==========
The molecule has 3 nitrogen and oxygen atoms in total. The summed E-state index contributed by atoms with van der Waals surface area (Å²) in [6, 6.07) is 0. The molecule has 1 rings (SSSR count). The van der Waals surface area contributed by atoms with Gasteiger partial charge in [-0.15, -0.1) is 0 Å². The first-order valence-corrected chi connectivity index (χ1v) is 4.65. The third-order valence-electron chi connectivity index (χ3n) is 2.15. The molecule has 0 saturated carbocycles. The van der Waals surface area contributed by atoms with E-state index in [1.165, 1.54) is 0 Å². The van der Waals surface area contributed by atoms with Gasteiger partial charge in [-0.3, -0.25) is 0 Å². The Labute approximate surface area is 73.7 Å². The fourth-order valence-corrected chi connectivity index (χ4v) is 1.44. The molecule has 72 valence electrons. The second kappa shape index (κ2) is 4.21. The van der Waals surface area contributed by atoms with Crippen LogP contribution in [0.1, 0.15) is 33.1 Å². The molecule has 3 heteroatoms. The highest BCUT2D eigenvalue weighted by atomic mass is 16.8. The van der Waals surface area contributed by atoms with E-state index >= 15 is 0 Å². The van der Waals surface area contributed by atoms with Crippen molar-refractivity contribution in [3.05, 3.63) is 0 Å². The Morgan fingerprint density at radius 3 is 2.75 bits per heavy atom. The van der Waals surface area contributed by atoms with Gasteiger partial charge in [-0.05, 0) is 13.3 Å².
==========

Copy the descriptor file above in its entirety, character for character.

The molecule has 3 nitrogen and oxygen atoms in total. The summed E-state index contributed by atoms with van der Waals surface area (Å²) in [6, 6.07) is 0. The molecule has 1 rings (SSSR count). The van der Waals surface area contributed by atoms with Gasteiger partial charge in [-0.15, -0.1) is 0 Å². The first-order valence-corrected chi connectivity index (χ1v) is 4.65. The third-order valence-electron chi connectivity index (χ3n) is 2.15. The molecule has 0 saturated carbocycles. The van der Waals surface area contributed by atoms with E-state index in [1.165, 1.54) is 0 Å². The van der Waals surface area contributed by atoms with Gasteiger partial charge in [-0.3, -0.25) is 0 Å². The Labute approximate surface area is 73.7 Å². The fourth-order valence-corrected chi connectivity index (χ4v) is 1.44. The molecule has 72 valence electrons. The second kappa shape index (κ2) is 4.21. The van der Waals surface area contributed by atoms with Crippen LogP contribution in [0.1, 0.15) is 33.1 Å². The molecule has 3 heteroatoms. The highest BCUT2D eigenvalue weighted by atomic mass is 16.8. The van der Waals surface area contributed by atoms with E-state index >= 15 is 0 Å². The van der Waals surface area contributed by atoms with Crippen molar-refractivity contribution in [3.05, 3.63) is 0 Å². The Morgan fingerprint density at radius 3 is 2.75 bits per heavy atom. The van der Waals surface area contributed by atoms with Gasteiger partial charge in [-0.05, 0) is 13.3 Å².